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MuleSoft’s Online Migration on DynamoDB

Jayasudha Jayakumaran
Jayasudha Jayakumaran
Mar 17 - 8 min read

Database schema migration is often an intimidating concept for many software engineers. In an ideal world, developers start with the perfect database schema that can scale to handle millions of requests to their service. But there can be times where you pick the wrong datastore or a data model that you need to change after your product is in the hands of customers.

Our engineering team at MuleSoft faced this challenge last year. One of the DynamoDB tables used by a critical service in production exceeded the allocated capacity, despite the usage being much lower than what was allocated. In the initial design of this table, we picked a schema that looked like this:

Initial schema design

The partition key ‘composite_user_id’ was a composite key created from different fields, specific to a particular customer.

We started seeing throttling exceptions in our service and customers began reporting issues. Diving into the details, we discovered that the table had a hot partition[1].

To give more context on hot partitions, let’s talk a bit about the internals of this database. DynamoDB supports two kinds of primary keys — partition key (a composite key from partition key) and sort key. A partition key serves as the input to a hashing algorithm that determines which “partition” the record goes to, where partition refers to the physical storage node that is internal to DynamoDB. This hash-based partitioning mechanism exists to scale incrementally and split the data over the given set of nodes. Thus, all items with the same partition key are stored together, sorted by the sort key.

Hash-based partitioning in DynamoDB

Imagine an application that uses DynamoDB to persist some type of user data. The partition key is a value that is unique to a user. To keep it simple, let’s say the user_id is selected as partition key and the hash of user_1’s partition key falls in the range of Partition 1 and that of user_2’s partition key is mapped to Partition 2. If the user_1 is a more active user than user_2, Partition 1 is more frequently accessed than Partition 2. For internals DynamoDB, the traffic against a particular partition key shouldn’t exceed 3000 read capacity units and 1000 write capacity units, regardless of the overall provisioned capacity on the table. Thus, with one active user and a badly designed schema for your table, you have a “hot partition” at hand, but DynamoDB is optimized for uniform distribution of items across partitions. This Amazon blog post is a much recommended read to understand the importance of selecting the right partition key and the problem of hot keys.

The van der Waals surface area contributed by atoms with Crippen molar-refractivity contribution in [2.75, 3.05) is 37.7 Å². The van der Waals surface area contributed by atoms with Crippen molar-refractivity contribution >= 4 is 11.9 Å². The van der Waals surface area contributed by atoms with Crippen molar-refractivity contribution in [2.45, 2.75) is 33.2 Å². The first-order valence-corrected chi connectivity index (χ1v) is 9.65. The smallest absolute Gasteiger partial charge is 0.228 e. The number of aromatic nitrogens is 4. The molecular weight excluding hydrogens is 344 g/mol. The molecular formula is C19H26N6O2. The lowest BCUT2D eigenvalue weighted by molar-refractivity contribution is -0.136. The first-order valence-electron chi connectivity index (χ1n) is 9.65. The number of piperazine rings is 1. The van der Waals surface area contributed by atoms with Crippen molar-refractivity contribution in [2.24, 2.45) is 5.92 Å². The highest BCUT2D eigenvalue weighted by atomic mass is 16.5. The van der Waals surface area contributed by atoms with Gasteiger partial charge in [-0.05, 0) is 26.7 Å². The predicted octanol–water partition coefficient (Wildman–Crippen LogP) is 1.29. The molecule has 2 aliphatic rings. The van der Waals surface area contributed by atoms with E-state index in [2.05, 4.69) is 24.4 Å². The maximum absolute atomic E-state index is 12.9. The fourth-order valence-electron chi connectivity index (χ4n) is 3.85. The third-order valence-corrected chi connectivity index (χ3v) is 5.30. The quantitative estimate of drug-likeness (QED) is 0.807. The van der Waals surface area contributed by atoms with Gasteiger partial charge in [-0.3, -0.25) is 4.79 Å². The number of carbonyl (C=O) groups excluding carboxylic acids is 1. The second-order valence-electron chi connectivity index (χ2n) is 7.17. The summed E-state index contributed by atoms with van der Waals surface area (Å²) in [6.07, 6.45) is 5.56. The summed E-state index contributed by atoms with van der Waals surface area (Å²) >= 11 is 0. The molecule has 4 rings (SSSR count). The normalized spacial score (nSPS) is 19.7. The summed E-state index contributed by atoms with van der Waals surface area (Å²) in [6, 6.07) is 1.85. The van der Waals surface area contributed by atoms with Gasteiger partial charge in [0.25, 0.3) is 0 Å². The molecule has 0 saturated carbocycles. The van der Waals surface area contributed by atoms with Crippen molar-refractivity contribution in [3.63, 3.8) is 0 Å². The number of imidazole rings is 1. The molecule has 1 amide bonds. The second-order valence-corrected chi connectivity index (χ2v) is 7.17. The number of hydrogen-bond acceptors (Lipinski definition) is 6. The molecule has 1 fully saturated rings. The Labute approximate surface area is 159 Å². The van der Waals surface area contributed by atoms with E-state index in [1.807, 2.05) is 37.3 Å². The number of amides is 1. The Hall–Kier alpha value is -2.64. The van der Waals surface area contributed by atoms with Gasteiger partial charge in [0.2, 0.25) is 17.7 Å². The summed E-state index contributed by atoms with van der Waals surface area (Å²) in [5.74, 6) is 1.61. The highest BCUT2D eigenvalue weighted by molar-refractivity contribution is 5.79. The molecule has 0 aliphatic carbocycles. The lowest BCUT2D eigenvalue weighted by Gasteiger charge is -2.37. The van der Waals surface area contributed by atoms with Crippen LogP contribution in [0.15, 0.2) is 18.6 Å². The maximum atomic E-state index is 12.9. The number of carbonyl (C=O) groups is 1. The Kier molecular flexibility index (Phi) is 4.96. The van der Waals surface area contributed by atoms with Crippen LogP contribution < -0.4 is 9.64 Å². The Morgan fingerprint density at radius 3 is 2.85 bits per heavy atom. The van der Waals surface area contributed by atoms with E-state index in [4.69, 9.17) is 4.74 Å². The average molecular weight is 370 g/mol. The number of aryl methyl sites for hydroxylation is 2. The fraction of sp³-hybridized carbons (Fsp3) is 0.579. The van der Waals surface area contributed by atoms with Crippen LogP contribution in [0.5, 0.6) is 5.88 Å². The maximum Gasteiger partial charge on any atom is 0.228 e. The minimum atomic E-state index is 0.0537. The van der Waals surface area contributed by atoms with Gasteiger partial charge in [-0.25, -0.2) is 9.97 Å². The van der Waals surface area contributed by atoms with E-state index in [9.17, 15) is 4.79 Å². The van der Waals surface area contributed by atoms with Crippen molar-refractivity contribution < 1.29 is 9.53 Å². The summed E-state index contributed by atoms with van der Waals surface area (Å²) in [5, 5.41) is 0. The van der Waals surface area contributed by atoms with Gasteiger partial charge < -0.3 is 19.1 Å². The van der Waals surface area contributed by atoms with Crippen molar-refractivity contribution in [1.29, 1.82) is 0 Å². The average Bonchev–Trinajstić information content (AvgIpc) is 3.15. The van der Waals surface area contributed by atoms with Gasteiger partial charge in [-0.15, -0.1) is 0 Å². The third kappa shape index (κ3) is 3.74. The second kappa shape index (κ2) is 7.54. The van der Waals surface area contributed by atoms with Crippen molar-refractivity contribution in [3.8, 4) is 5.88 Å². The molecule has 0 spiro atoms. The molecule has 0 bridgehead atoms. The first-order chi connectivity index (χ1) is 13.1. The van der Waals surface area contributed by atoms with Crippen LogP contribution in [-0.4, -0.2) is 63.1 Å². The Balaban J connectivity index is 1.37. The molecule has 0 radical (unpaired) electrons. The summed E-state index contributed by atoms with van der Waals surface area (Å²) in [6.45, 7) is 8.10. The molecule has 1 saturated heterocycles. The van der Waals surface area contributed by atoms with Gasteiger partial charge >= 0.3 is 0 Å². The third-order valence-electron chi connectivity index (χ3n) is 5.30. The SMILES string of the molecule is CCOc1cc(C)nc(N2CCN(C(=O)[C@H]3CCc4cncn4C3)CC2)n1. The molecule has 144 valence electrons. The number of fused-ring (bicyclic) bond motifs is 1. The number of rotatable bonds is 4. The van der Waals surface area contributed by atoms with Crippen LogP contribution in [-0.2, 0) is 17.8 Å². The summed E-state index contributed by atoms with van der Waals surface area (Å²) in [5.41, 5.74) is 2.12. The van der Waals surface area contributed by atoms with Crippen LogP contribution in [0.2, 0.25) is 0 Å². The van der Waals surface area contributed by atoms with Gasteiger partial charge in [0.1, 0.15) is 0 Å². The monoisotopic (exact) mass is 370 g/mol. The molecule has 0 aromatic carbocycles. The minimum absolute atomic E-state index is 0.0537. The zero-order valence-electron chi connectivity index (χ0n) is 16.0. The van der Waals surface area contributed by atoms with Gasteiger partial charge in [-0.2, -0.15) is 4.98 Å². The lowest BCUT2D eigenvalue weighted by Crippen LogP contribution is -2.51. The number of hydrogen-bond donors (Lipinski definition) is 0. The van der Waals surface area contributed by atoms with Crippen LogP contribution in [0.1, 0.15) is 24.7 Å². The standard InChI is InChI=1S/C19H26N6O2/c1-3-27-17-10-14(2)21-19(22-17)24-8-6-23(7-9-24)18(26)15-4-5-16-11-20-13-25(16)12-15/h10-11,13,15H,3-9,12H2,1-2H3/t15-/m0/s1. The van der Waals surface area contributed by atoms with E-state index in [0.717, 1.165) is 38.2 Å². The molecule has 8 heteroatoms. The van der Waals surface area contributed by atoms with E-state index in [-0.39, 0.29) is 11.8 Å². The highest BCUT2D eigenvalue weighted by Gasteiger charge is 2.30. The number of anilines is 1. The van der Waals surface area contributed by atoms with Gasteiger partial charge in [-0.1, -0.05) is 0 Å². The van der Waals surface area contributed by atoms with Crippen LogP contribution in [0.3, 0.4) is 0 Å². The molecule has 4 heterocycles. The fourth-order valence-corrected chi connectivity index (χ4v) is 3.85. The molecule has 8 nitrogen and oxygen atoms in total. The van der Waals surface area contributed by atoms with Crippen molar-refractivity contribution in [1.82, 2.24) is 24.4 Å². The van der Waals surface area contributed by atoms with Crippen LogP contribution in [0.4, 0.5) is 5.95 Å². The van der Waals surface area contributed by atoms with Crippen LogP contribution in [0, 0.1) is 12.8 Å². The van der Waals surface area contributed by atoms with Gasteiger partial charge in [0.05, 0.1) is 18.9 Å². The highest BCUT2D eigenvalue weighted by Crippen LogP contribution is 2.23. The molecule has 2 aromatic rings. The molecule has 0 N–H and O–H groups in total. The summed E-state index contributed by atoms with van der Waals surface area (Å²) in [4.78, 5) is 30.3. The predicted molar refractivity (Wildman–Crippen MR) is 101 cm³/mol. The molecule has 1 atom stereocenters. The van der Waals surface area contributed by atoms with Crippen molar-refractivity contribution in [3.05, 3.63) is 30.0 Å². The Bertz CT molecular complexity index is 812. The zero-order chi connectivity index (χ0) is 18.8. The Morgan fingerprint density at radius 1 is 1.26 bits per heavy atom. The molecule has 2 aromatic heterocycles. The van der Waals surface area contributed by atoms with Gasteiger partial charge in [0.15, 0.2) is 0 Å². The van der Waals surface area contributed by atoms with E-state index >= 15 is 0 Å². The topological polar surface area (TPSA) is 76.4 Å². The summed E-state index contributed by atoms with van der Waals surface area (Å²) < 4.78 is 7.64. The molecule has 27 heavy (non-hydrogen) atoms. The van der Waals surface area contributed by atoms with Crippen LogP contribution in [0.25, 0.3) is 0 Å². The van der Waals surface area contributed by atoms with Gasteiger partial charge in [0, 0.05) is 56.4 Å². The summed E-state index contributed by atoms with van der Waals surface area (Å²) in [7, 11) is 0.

We expected our service to scale linearly with the provisioned capacity on DynamoDB. But hotkeys in one of the partitions of the tables hindered our vision to scale our service to meet higher customer demand. To solve for hot keys, we needed to change the composition of the primary key of this table. This gave us the task of creating a new table with a unique primary key and migrating all records to this new table.


A simple way to solve this problem would be to limit API calls but to keep our service truly scalable, we decided to improve the write sharding. We needed a randomizing strategy for the partition keys, to get a more uniform distribution of items across DynamoDB partitions. We added a suffix to the partition key, which was a randomly generated number from a predetermined range. This ensured that items from the same user were uniformly sharded across the given internal nodes in DynamoDB. This is the new schema that we wanted for the table:

Updated schema design
Write sharding achieved with the new partition key

One challenge of this solution was that it required significant application level changes. Also, the range of suffixes might affect the performance of queries if it required scanning the whole table. There are two criteria that influenced our decision on the range for suffix — the scalability target we had on our backend which affected the number of DynamoDB partitions, and the query performance that was affected by the range of suffix. After a few tests, we settled on a range of suffix that gave us a good tradeoff between scan efficiency and uniform sharding.

The MuleSoft platform supports billions of API requests on a daily basis and we wanted to make sure that this database-level fix wouldn’t affect our service SLAs. One of the requirements for this process was that the service would not have any downtime. To maintain high availability and consistency of our service, we decided to do an online migration — so the migration was performed while traffic still existed to the application.